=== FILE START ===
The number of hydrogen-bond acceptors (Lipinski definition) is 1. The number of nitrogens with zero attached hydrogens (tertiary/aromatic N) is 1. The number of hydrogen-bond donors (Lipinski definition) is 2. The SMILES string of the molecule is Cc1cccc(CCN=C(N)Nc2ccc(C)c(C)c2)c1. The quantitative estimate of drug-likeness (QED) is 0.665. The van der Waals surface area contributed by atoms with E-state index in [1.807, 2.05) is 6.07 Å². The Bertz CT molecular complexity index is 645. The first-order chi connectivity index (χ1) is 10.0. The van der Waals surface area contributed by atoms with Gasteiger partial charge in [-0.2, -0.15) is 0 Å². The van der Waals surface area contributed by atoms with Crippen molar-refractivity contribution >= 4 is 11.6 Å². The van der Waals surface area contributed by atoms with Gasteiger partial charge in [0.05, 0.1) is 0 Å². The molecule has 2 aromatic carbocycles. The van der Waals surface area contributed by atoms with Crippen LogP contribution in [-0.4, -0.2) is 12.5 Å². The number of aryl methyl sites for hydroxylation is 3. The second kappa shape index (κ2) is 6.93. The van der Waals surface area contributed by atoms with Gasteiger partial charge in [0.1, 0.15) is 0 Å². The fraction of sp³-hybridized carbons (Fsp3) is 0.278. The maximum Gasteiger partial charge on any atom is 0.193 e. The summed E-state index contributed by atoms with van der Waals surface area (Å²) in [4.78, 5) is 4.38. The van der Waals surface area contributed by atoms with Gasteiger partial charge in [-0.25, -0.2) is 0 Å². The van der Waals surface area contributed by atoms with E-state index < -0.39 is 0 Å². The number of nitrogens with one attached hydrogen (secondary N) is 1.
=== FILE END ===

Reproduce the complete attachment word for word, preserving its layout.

The number of hydrogen-bond acceptors (Lipinski definition) is 1. The number of nitrogens with zero attached hydrogens (tertiary/aromatic N) is 1. The number of hydrogen-bond donors (Lipinski definition) is 2. The SMILES string of the molecule is Cc1cccc(CCN=C(N)Nc2ccc(C)c(C)c2)c1. The quantitative estimate of drug-likeness (QED) is 0.665. The van der Waals surface area contributed by atoms with E-state index in [1.807, 2.05) is 6.07 Å². The Bertz CT molecular complexity index is 645. The first-order chi connectivity index (χ1) is 10.0. The van der Waals surface area contributed by atoms with Gasteiger partial charge in [-0.2, -0.15) is 0 Å². The van der Waals surface area contributed by atoms with Crippen molar-refractivity contribution >= 4 is 11.6 Å². The van der Waals surface area contributed by atoms with Gasteiger partial charge in [0.05, 0.1) is 0 Å². The molecule has 2 aromatic carbocycles. The van der Waals surface area contributed by atoms with Crippen LogP contribution in [-0.4, -0.2) is 12.5 Å². The number of aryl methyl sites for hydroxylation is 3. The second kappa shape index (κ2) is 6.93. The van der Waals surface area contributed by atoms with Gasteiger partial charge in [0.1, 0.15) is 0 Å². The fraction of sp³-hybridized carbons (Fsp3) is 0.278. The maximum Gasteiger partial charge on any atom is 0.193 e. The summed E-state index contributed by atoms with van der Waals surface area (Å²) in [4.78, 5) is 4.38. The van der Waals surface area contributed by atoms with Gasteiger partial charge in [-0.25, -0.2) is 0 Å². The van der Waals surface area contributed by atoms with E-state index < -0.39 is 0 Å². The number of nitrogens with one attached hydrogen (secondary N) is 1.